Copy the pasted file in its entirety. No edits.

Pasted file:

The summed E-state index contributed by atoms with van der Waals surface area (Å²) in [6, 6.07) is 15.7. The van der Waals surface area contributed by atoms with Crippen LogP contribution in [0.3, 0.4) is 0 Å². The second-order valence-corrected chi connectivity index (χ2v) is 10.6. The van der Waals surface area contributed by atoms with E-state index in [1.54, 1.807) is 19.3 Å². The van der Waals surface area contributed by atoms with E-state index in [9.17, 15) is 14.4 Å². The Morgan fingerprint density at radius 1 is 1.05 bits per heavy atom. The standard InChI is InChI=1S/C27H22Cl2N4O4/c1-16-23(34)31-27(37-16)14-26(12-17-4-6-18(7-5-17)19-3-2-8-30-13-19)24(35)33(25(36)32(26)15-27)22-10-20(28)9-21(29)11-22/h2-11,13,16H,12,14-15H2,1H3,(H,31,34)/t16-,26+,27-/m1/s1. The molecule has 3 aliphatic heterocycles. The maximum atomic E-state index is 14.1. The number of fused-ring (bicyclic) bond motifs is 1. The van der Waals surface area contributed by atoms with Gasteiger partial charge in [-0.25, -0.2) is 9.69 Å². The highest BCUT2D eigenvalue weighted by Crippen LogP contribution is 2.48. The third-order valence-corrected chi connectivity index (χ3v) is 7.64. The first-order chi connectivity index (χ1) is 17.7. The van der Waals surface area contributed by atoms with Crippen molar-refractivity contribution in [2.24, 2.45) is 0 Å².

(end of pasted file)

The summed E-state index contributed by atoms with van der Waals surface area (Å²) in [6, 6.07) is 15.7. The van der Waals surface area contributed by atoms with Crippen LogP contribution in [0.3, 0.4) is 0 Å². The second-order valence-corrected chi connectivity index (χ2v) is 10.6. The van der Waals surface area contributed by atoms with E-state index in [1.54, 1.807) is 19.3 Å². The van der Waals surface area contributed by atoms with E-state index in [9.17, 15) is 14.4 Å². The Morgan fingerprint density at radius 1 is 1.05 bits per heavy atom. The standard InChI is InChI=1S/C27H22Cl2N4O4/c1-16-23(34)31-27(37-16)14-26(12-17-4-6-18(7-5-17)19-3-2-8-30-13-19)24(35)33(25(36)32(26)15-27)22-10-20(28)9-21(29)11-22/h2-11,13,16H,12,14-15H2,1H3,(H,31,34)/t16-,26+,27-/m1/s1. The molecule has 3 aliphatic heterocycles. The maximum atomic E-state index is 14.1. The number of fused-ring (bicyclic) bond motifs is 1. The van der Waals surface area contributed by atoms with Gasteiger partial charge in [-0.25, -0.2) is 9.69 Å². The highest BCUT2D eigenvalue weighted by Crippen LogP contribution is 2.48. The third-order valence-corrected chi connectivity index (χ3v) is 7.64. The first-order chi connectivity index (χ1) is 17.7. The van der Waals surface area contributed by atoms with Crippen molar-refractivity contribution in [2.24, 2.45) is 0 Å².